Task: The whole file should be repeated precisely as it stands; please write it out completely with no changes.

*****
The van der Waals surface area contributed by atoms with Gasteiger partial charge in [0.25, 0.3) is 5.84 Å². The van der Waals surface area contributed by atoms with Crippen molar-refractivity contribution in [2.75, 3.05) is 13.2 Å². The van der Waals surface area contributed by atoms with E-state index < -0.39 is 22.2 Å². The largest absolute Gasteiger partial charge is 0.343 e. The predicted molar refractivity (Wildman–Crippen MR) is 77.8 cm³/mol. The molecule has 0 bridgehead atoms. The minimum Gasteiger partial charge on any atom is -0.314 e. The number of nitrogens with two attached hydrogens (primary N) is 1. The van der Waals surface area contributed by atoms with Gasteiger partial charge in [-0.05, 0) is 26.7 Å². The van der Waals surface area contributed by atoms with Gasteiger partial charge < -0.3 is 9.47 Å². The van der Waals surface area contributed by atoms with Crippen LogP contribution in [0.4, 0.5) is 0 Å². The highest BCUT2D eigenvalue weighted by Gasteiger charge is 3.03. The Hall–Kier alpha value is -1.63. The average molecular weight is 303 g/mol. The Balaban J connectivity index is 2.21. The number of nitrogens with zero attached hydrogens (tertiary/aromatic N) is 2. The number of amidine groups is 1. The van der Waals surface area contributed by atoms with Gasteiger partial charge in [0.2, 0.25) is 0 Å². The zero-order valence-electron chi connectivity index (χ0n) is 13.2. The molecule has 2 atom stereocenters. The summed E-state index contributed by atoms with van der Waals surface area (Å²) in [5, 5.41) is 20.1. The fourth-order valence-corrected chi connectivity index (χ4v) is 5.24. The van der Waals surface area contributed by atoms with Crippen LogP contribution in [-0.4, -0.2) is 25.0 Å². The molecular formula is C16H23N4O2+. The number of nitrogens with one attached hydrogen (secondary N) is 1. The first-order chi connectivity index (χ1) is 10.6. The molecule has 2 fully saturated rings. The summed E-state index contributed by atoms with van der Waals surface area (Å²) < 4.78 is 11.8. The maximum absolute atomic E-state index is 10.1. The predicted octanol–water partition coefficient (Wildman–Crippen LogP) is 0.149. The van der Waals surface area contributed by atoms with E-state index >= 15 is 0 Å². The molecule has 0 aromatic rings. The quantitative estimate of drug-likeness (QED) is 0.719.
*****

The van der Waals surface area contributed by atoms with Gasteiger partial charge in [0.25, 0.3) is 5.84 Å². The van der Waals surface area contributed by atoms with Crippen molar-refractivity contribution in [2.75, 3.05) is 13.2 Å². The van der Waals surface area contributed by atoms with E-state index < -0.39 is 22.2 Å². The largest absolute Gasteiger partial charge is 0.343 e. The predicted molar refractivity (Wildman–Crippen MR) is 77.8 cm³/mol. The molecule has 0 bridgehead atoms. The minimum Gasteiger partial charge on any atom is -0.314 e. The number of nitrogens with two attached hydrogens (primary N) is 1. The van der Waals surface area contributed by atoms with Gasteiger partial charge in [-0.05, 0) is 26.7 Å². The van der Waals surface area contributed by atoms with Gasteiger partial charge < -0.3 is 9.47 Å². The van der Waals surface area contributed by atoms with Crippen LogP contribution in [0.4, 0.5) is 0 Å². The highest BCUT2D eigenvalue weighted by Gasteiger charge is 3.03. The Hall–Kier alpha value is -1.63. The average molecular weight is 303 g/mol. The Balaban J connectivity index is 2.21. The number of nitrogens with zero attached hydrogens (tertiary/aromatic N) is 2. The number of amidine groups is 1. The van der Waals surface area contributed by atoms with Gasteiger partial charge in [0.2, 0.25) is 0 Å². The zero-order valence-electron chi connectivity index (χ0n) is 13.2. The molecule has 2 atom stereocenters. The summed E-state index contributed by atoms with van der Waals surface area (Å²) in [5, 5.41) is 20.1. The fourth-order valence-corrected chi connectivity index (χ4v) is 5.24. The van der Waals surface area contributed by atoms with Crippen LogP contribution in [-0.4, -0.2) is 25.0 Å². The molecular formula is C16H23N4O2+. The number of nitrogens with one attached hydrogen (secondary N) is 1. The first-order chi connectivity index (χ1) is 10.6. The molecule has 2 fully saturated rings. The summed E-state index contributed by atoms with van der Waals surface area (Å²) < 4.78 is 11.8. The maximum absolute atomic E-state index is 10.1. The predicted octanol–water partition coefficient (Wildman–Crippen LogP) is 0.149. The van der Waals surface area contributed by atoms with E-state index >= 15 is 0 Å². The molecule has 0 aromatic rings. The quantitative estimate of drug-likeness (QED) is 0.719.